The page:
Melanoma Research Projects
MOON SHOTS PROGRAM
Melanoma Priority Projects
In spite of daunting statistics and challenging societal perceptions about tanning, the potential for reversing melanoma’s troubling incidence, and saving patients’ lives, is possible. The multidisciplinary team of experts of the Melanoma Moon Shot® translates discoveries made in the laboratory to new hope for patients in the clinic. Through the unique, robust infrastructure of MD Anderson, our research efforts are aimed at preventing and treating melanoma through innovative research projects.
To prevent melanoma, we’re focused on impacting three major areas: public policy to reduce UV exposure in youth, youth sun safety education and early detection of melanoma.
Knowing that UV exposure is related to an increased risk of melanoma, and understanding that UV exposure is cumulative over one’s life – our team, in close collaboration with the Cancer Prevention and Control platform within the Moon Shots Program®, is taking a multi-faceted approach to reduce the UV exposure in youth through education and public policy.
The use of tanning of beds before the age of 18 increases a person’s risk of developing melanoma by 85 percent. By serving as educational advisors to Texas lawmakers, our experts raised awareness of this risk, which led to the statewide ban on tanning bed use for teens under 18 in 2013. This ban has already proven to have a powerful impact on tanning bed use. A 2016 study conducted by our team demonstrated that over 80% of Texas indoor tanning facilities complied with the Texas ban on indoor tanning for those under the age of 18. In 2015, Texas lawmakers, with educational advisement from our team, passed legislation that allowed children in public schools to carry and apply their own sunscreen while at school.
To reduce UV exposure in youth, we’ve developed an engaging, evidence-based curriculum that educates children about the importance of sun-protective behaviors. Preschool, kindergarten and first grade students learn about the importance of sun safety through exciting, superhero-inspired adventures of Ray and the Sunbeatables®. Focus groups have awarded the Sunbeatables Program high marks from students, teachers and parents. Through a dissemination partnership with the CATCH (Coordinated Approach to Child Health) Global Foundation, our sun safety program has reached over 200,000 children across 45 states, the District of Colombia and four countries. To further scale reach, the Sunbeatables Program is available through a digital platform and can be accessed online at no charge.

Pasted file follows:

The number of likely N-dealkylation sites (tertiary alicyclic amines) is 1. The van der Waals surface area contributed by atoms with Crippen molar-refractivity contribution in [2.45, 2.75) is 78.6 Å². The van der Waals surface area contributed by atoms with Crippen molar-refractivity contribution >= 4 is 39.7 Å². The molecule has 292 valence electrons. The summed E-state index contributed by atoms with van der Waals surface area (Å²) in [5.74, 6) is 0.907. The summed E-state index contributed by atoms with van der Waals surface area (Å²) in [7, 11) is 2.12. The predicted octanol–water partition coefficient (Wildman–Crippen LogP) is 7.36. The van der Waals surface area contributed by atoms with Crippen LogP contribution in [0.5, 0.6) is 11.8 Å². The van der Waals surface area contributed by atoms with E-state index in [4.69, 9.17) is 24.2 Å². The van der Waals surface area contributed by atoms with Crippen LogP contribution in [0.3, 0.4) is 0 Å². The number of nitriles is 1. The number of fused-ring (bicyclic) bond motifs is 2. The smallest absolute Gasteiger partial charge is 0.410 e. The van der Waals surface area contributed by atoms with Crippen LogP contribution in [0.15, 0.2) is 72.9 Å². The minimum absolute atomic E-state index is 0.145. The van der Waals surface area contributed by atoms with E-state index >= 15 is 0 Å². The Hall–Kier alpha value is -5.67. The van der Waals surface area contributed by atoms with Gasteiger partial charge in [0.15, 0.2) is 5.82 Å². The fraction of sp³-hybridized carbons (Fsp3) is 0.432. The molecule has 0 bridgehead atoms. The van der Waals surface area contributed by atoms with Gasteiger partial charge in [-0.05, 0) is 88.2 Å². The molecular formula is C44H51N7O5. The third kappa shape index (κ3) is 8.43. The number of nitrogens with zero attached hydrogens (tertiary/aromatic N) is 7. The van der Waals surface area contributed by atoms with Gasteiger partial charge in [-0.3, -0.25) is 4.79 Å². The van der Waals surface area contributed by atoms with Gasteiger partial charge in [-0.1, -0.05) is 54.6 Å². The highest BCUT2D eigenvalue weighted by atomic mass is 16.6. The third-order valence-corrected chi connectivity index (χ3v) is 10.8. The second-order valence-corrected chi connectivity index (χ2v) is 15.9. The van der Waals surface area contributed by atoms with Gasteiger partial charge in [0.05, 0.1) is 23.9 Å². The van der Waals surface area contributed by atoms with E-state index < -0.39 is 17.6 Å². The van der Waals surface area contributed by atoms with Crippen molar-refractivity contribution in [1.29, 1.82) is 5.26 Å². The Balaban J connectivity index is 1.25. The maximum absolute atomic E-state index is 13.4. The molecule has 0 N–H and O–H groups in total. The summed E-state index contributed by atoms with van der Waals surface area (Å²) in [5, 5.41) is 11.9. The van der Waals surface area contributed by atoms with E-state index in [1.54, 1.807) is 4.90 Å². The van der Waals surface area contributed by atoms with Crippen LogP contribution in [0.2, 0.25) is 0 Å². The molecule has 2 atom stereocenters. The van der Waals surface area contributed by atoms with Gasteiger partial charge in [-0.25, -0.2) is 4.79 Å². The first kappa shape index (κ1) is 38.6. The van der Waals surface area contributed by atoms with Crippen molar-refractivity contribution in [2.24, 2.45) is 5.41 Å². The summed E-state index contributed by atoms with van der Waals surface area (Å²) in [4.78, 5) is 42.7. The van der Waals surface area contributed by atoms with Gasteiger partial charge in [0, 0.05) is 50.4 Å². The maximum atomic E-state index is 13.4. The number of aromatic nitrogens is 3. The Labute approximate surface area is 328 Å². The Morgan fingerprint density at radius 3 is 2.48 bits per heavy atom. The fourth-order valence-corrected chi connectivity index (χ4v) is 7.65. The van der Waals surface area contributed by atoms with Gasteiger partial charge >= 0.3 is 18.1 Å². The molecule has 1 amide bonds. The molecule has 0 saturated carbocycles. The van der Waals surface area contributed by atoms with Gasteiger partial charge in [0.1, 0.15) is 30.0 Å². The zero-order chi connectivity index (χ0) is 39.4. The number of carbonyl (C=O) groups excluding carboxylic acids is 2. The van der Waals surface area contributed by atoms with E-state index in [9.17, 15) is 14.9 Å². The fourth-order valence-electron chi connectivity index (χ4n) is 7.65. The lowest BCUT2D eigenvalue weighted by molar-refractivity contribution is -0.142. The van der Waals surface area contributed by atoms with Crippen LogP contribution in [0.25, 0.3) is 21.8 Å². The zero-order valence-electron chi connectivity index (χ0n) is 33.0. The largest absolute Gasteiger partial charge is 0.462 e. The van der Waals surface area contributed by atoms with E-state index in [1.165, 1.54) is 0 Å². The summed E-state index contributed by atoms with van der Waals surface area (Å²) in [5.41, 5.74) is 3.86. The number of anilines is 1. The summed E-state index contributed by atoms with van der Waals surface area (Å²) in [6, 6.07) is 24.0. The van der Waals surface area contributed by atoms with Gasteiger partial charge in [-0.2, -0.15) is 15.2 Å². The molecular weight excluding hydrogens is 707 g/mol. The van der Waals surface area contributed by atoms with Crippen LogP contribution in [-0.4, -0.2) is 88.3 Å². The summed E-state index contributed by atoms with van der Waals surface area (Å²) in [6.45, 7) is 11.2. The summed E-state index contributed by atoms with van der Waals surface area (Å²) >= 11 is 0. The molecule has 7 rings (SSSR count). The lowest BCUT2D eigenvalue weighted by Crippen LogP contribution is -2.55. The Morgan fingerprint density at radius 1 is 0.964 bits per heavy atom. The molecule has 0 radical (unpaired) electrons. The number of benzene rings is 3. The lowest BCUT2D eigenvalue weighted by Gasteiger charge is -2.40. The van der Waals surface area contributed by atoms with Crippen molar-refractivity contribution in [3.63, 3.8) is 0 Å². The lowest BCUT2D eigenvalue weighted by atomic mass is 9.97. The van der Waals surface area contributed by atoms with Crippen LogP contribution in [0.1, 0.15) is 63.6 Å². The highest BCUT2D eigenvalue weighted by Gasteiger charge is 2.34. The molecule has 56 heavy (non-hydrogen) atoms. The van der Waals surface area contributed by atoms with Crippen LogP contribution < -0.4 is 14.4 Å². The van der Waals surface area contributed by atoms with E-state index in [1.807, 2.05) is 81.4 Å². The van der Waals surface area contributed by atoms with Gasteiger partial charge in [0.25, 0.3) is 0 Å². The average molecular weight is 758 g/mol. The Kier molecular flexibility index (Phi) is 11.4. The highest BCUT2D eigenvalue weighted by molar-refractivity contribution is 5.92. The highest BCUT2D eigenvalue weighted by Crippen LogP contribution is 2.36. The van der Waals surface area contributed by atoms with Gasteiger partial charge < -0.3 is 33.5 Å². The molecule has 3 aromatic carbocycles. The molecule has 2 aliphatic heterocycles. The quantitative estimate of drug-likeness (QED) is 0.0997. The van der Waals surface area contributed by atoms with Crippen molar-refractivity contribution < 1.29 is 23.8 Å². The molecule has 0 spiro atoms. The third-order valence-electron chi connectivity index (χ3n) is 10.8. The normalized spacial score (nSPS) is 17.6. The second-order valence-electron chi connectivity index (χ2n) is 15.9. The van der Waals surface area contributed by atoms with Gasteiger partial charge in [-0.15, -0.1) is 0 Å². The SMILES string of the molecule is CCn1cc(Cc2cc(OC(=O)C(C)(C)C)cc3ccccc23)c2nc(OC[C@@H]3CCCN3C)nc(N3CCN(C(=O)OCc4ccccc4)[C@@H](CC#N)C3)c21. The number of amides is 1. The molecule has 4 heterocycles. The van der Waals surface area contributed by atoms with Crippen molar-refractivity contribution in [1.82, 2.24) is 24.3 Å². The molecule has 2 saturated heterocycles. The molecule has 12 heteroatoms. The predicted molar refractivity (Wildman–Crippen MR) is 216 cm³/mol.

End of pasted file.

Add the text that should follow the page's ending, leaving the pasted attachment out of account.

To build upon the Sunbeatables Program and extend reach and impact on our youth, the Cancer Prevention and Control platform recently teamed up with Scholastic to co-develop Be Sunbeatable®, a sun safety program for 2nd-5th grade students. As a result, MD Anderson has a sun safety suite of curricula spanning preschool through 5th grade.
To catch melanoma early, we’re leveraging Project ECHO (Extension for Community Healthcare Outcomes), which uses telementoring to share expertise with healthcare providers across the globe. We’re collaborating with dermatology resident training programs to train residents how to use dermoscopic photography, a low cost diagnostic tool, to detect malignant lesions such as melanomas. Dermoscopy is a highly portable clinical tool that, in experienced hands, dramatically increases clinical accuracy for diagnosing melanoma. Unfortunately, dermoscopic education is highly variable across dermatology residency programs, and it's a challenging skill set to acquire independently. Our team leverages the Project ECHO platform to share dermoscopic expertise with healthcare providers across the globe. We’re providing telementoring to dermatology and family practice residency programs to optimize dermoscopy-based early melanoma detection. If your residency program may be interested in joining our collaborative, please email us at firstname.lastname@example.org.
Over the last decade, there has been rapid evolution in the therapies used to treat melanoma. For instance, immunotherapy has emerged as a powerful treatment approach that can induce enduring cures for some patients. However, the vast majority of patients will still progress. To overcome this, a deeper understanding of melanoma is needed and additional treatment options must be developed.
Some of the key highlights of our progress include preclinical studies and cutting-edge clinical trials demonstrating that:
- A patient’s gut microbiome may influence how metastatic melanoma patients respond to anti-PD1 checkpoint blockade. A clinical trial examining microbiome modulation during immunotherapy is currently being developed.
- Overcoming the loss of PTEN, via a PI3K inhibitor, may promote a patient’s anti-tumor response when also treated with anti-PD1 checkpoint blockade. This was investigated through a Phase I/II clinical trial.
- Treating patients with a combination of targeted therapies before surgery significantly improves outcomes for resectable stage III melanoma.
- Measuring the immune response early during checkpoint blockade therapy helps predict whether a melanoma patient will benefit from these drugs.
We have many trials such as these, all of which not only leverage what we’ve learned and developed, but also provide insight into the next wave of therapies.